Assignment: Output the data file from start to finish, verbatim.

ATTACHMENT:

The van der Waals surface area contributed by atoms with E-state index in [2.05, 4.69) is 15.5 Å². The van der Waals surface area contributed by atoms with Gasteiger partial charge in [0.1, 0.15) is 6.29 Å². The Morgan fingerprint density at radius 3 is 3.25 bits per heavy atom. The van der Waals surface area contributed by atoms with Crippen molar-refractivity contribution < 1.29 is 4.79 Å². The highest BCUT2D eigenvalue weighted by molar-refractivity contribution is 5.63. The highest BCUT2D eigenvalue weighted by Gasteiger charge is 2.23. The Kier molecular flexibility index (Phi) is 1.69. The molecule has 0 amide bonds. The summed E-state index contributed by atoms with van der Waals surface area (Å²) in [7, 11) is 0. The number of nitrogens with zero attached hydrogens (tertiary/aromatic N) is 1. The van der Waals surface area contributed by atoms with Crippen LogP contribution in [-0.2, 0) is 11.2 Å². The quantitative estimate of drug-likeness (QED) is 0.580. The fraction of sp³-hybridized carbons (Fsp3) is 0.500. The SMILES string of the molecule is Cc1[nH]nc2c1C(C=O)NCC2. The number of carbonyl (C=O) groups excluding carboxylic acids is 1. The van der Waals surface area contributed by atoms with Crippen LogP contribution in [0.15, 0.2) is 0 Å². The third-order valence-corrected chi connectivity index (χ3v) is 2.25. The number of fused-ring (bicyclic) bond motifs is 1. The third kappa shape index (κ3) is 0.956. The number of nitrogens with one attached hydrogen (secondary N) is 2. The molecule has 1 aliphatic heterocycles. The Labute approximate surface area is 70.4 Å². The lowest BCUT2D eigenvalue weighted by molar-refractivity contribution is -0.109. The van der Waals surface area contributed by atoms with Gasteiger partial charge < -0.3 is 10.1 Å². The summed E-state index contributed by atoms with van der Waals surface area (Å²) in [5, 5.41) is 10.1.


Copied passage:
The van der Waals surface area contributed by atoms with E-state index in [2.05, 4.69) is 15.5 Å². The van der Waals surface area contributed by atoms with Gasteiger partial charge in [0.1, 0.15) is 6.29 Å². The Morgan fingerprint density at radius 3 is 3.25 bits per heavy atom. The van der Waals surface area contributed by atoms with Crippen molar-refractivity contribution < 1.29 is 4.79 Å². The highest BCUT2D eigenvalue weighted by molar-refractivity contribution is 5.63. The highest BCUT2D eigenvalue weighted by Gasteiger charge is 2.23. The Kier molecular flexibility index (Phi) is 1.69. The molecule has 0 amide bonds. The summed E-state index contributed by atoms with van der Waals surface area (Å²) in [7, 11) is 0. The number of nitrogens with zero attached hydrogens (tertiary/aromatic N) is 1. The van der Waals surface area contributed by atoms with Crippen LogP contribution in [-0.2, 0) is 11.2 Å². The quantitative estimate of drug-likeness (QED) is 0.580. The fraction of sp³-hybridized carbons (Fsp3) is 0.500. The SMILES string of the molecule is Cc1[nH]nc2c1C(C=O)NCC2. The number of carbonyl (C=O) groups excluding carboxylic acids is 1. The van der Waals surface area contributed by atoms with Crippen LogP contribution in [0.15, 0.2) is 0 Å². The third-order valence-corrected chi connectivity index (χ3v) is 2.25. The number of fused-ring (bicyclic) bond motifs is 1. The third kappa shape index (κ3) is 0.956. The number of nitrogens with one attached hydrogen (secondary N) is 2. The molecule has 1 aliphatic heterocycles. The Labute approximate surface area is 70.4 Å². The lowest BCUT2D eigenvalue weighted by molar-refractivity contribution is -0.109. The van der Waals surface area contributed by atoms with Gasteiger partial charge < -0.3 is 10.1 Å². The summed E-state index contributed by atoms with van der Waals surface area (Å²) in [5, 5.41) is 10.1.